During the winter holiday season five years ago, when his inquiring daughter was a wide-eyed fourth grader, Hassaun Ali Jones-Bey explained the meaning of Ramadan to her by weaving together stories of Muslims, non-Muslims, his own childhood Christmases, and the Qur'an.

An author, convert to Islam, and self-described musical storyteller for peace, Hassaun Ali thought that telling stories about Ramadan through humor would be a positive and creative answer to his daughter's initial nagging question: "Why don't Muslims celebrate Christmas and exchange gifts, Dad?"

The stories came to take the shape of an illustrated novel, titled "Better Than a Thousand Months: An American Muslim Family Celebration," which seeks to tell the story of Ramadan, Laylat-ul-Qadr (The Night of Perfect Measure), and the Qur'an through text and pictures. Hassaun Ali's book has been's most popular book about Ramadan.

Hassaun Ali says it was important for him to make Ramadan "an American Muslim celebration of family, communication, and spiritual meaning" for his children. Frustrated by the lack of cultural symbols for American Muslims, Hassaun Ali says he felt pressured by the dominant Christian and commercial tone to the holidays to explain why his family's holiday was different.

Christened in a Nazarene Protestant church and raised in a Jewish neighborhood in Brooklyn, N.Y., Ali acquired an early taste for spiritual and cultural variety. He says he celebrated his 10th birthday as a Nazarene Protestant, his 20th as a Roman Catholic and an engineer, his 30th as a dancing Sufi and Navy pilot, and his 40th as a Sunni Muslim and writer.

"I asked myself: How am I supposed to express this faith beyond ritual? And what is my own understanding of Islam?" says the Fremont, Cal.-based writer and folk guitarist. "The book is an expression of my approach to Islam. Religion is something I do to myself. We can use scriptures to become peaceful and enlightened or we can use them to deny others and oppress them."

"Better Than a Thousand Months," narrated by the African-American Muslim father of a large family, features an almost Socratic dialogue between the father and his children that occurs from sunset to sunrise.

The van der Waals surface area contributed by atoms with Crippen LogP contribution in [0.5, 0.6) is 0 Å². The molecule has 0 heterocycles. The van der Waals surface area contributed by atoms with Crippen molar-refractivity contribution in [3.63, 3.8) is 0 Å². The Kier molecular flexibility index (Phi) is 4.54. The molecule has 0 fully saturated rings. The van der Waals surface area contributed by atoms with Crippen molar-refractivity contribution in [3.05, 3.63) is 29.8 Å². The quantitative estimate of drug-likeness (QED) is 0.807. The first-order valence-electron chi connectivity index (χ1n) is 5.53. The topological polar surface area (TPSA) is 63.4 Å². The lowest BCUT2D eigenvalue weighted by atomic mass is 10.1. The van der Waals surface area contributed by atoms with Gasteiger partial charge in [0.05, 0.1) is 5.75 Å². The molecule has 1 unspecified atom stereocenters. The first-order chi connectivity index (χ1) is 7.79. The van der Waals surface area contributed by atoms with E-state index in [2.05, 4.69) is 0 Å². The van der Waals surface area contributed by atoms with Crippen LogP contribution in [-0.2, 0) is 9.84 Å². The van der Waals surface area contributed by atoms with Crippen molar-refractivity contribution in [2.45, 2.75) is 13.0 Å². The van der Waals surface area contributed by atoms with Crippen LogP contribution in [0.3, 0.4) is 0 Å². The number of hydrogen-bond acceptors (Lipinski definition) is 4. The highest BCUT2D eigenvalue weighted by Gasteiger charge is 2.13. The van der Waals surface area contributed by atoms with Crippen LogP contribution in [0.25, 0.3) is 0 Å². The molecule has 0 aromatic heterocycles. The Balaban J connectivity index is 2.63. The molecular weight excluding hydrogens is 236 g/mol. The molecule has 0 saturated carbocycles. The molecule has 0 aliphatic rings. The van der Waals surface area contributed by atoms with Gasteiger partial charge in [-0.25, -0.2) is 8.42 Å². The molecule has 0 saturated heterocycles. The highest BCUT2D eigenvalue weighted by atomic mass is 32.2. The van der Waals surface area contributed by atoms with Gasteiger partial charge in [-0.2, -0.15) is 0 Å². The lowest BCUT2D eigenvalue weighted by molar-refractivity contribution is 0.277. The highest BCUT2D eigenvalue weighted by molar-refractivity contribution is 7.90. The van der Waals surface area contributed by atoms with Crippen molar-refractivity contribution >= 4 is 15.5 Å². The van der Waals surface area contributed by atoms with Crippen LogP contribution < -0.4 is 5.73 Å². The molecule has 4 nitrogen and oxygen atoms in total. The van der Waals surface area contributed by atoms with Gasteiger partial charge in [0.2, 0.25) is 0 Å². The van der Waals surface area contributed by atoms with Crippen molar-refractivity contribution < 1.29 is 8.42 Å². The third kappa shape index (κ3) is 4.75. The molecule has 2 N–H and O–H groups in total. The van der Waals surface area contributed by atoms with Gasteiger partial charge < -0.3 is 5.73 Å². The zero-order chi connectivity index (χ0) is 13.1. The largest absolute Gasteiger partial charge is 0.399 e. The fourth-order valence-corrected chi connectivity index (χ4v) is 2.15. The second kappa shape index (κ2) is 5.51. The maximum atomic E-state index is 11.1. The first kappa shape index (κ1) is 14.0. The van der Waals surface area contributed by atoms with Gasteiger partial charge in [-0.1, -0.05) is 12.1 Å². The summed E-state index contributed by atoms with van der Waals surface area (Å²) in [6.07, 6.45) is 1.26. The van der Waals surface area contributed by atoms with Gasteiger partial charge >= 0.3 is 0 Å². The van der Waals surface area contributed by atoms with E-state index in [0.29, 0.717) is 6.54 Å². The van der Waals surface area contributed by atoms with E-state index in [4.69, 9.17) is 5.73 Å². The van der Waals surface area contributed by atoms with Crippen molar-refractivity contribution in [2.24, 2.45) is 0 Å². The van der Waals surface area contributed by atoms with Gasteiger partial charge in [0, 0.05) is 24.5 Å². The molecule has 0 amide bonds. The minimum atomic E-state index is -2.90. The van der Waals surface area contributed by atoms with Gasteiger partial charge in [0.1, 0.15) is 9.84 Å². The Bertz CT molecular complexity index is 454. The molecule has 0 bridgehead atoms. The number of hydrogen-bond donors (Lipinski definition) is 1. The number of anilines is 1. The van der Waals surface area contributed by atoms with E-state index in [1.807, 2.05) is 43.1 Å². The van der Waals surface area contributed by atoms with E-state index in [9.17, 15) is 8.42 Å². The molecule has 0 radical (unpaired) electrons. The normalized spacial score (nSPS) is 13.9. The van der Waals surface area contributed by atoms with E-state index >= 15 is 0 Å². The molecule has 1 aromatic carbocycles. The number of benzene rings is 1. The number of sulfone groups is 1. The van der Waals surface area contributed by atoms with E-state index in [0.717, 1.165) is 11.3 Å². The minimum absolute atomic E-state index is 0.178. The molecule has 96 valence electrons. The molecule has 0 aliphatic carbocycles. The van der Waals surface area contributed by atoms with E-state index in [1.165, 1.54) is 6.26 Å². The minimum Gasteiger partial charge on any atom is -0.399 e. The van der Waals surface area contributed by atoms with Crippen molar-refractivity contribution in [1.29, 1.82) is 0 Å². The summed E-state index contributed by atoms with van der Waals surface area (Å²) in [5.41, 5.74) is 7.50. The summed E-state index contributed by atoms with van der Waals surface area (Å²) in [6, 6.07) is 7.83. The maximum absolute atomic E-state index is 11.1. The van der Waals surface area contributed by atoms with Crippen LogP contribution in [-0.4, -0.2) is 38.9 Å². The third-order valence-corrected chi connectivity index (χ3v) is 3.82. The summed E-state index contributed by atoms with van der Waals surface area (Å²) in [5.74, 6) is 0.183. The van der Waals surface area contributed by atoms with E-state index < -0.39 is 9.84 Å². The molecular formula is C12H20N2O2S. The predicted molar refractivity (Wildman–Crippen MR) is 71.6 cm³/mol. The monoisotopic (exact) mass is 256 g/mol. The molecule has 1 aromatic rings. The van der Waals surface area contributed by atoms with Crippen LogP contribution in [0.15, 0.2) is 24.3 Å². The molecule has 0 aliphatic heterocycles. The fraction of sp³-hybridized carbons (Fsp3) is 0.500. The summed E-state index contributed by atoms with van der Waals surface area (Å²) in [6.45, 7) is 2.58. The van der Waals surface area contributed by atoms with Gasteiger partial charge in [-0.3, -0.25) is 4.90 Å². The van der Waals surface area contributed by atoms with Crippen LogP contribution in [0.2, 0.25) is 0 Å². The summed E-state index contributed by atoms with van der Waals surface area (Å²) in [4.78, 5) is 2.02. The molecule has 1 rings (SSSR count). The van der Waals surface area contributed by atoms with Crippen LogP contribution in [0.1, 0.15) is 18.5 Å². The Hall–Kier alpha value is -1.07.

Hassaun Ali took the title "Better Than a Thousand Months" from a verse of the Qur'an, which describes Laylat-ul-Qadr, or the Night of Perfect Measure. Laylat-ul-Qadr falls in the final weeks of Ramadan and is a night in which, according to the Qur'an, "the angels and the Holy Spirit descend ... with peace ... until the break of dawn."

Inspired by the promise of peace and atonement of the sacred Ramadan night, Hassaun says he felt an almost mystical compulsion to write the book.

"I believe that God's word comes to us," says Hassaun Ali. "Does that mean I'm writing another Qur'an? No, we don't need to do that. It's already been done! But the Qur'an, revealed during Ramadan to the Prophet Muhammad, serves as a template for the world and our lives. How in the heck can we continue fighting after that?"

Passionate about creatively working for peace, Hassaun Ali is particularly excited by the heightened awareness of Muslim, Christian, and Jewish holidays all coinciding this season, which happens every thirty years because of differences in the Islamic and Gregorian calendars. This year, Laylat-ul-Qadr--the most sacred night of the Muslim calendar--may coincide with Christmas itself. Hassaun Ali's book stresses similarities between Ramadan and Christmas.

For Hassaun Ali, the message of Ramadan and Christmas is that "prophets were people like us who opened their hearts to have transformative experiences."

"It's a major coup for me," says Hassaun Ali, "if others open their hearts thinking: `Muslims are [people] just like us.' Every generation needs to light the lamp of peace to cleanse our temples of the defilement of war."

To that end, he is recommending lamp- or candle-lighting ceremonies to commemorate this generational coincidence of holy days and to help kick off a culture of peace.

"The main idea I'm trying to get across is that you can have your own culture or religion and still live in peace with one another," he says.

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